The seventh candle was lit by second-, third- and fourth-generation descendants of the Somogyi/Newman family in memory of the children who perished in the Holocaust.

Cousins Sheila Pearl Pickholtz and Hedy Pollack Silber, both of Beachwood, attend the fall memorial every year. Their parents and family members are Holocaust survivors, and Silber’s mother, Rita, and Rita’s cousin, Sarah Radzeli, took place in the candlelighting.

“We should never forget – ever – what our parents went through, that they were lucky enough to survive,” Pickholtz said. “Those many members of our family that weren’t lucky enough should never be forgotten – that’s why all their names are on these marble pillars. People should never forget what happened. Anti-Semitism is rearing its ugly head again all over the world. And here.”

“My aunt, who died 13 years ago, said on her death bed in 2006 that the world is on fire,” Silber said about Pickholtz’s mother. “She said it’s 1938 all over again with all the hatred happening. She saw that.”

In regards to the increase in violence and ways to counteract that, Frank informed the audience how important it is to not let the Holocaust be forgotten and how education could stop hate.

“Yes, Kol Israel’s goal to honor and memorialize the losses and victims of the Holocaust have been accomplished and recognized by the community, but there is still more to do. The world’s current climate of hate, bigotry, violence, terrorism and the increased rise of anti-Semitism causes us now to accomplish a new goal and to try to avoid the peril of history repeating itself. This can only be done by educating those who do not know, those who deny and those who are being influenced to act, to act out by others who have not understood and continue to persecute their fellow human beings.”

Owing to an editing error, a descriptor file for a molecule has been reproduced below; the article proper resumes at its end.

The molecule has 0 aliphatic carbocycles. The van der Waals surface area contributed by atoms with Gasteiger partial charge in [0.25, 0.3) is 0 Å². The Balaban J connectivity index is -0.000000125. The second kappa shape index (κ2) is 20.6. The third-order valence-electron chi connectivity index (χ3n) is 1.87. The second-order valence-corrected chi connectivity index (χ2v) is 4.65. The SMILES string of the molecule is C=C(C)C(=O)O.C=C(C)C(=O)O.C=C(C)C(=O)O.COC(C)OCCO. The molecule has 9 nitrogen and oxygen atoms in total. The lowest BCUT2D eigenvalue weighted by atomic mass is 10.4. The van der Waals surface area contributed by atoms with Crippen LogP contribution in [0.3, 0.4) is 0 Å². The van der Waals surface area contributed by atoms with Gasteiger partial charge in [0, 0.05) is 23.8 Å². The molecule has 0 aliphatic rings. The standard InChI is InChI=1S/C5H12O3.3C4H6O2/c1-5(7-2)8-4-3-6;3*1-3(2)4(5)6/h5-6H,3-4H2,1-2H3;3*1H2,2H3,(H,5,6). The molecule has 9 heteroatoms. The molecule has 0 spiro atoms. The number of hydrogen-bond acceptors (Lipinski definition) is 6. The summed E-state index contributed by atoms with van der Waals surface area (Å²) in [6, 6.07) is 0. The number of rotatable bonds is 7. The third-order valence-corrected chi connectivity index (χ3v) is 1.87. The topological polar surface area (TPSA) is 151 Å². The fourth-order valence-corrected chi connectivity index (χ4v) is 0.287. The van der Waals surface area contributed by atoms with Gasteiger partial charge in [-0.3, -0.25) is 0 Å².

The memorial concluded with additional speeches and prayers by Erika B. Rudin-Luria, president of the Jewish Federation of Cleveland, Rabbi Pinchas Landis, education director for Partners In Torah, and Gruenspan.

Rudin-Luria, also a granddaughter of a liberator, spoke of the importance of the Kol Israel Foundation and that even in death, those in attendance carry with them those who were lost in the Holocaust.

“The survivors who arrived in Cleveland after the war faced a daunting task to rebuild their lives and build their community to keep alive the memories and move forward with resilience and spirit,” Rudin-Luria said. “And they did. As we stand here today in the presence of this monument, we see their mission fulfilled. We see it in our schools, our community centers and our places of worship, but most of all, we see it in the faces of the people gathered here today.”

Pinchas, a third-generation survivor, told the story of a Holocaust survivor who did his best to fight for Judaism and Jewish people and never backed down.

“We read at the time of Passover and the Haggadah...‘every single generation’... ‘they have a risen to try and destroy us’...‘but the Almighty in heaven saves us from their hands,’” Pinchas said. “We’re here to memorialize the most tragic, disturbing and disgusting culmination of those words in world history. The combination of the timeless anti-Semitism with German ingenuity and modern technology brought these words to a level they had never seen before in that time, yet we’re still here. We’re the ones who are here saying ...‘we have a perfect faith.’ And just like (a Holocaust survivor) said those words on his trip to Rome, we all can stand and say the same exact words with pride. Hitler!...We are here!... Where are you?’”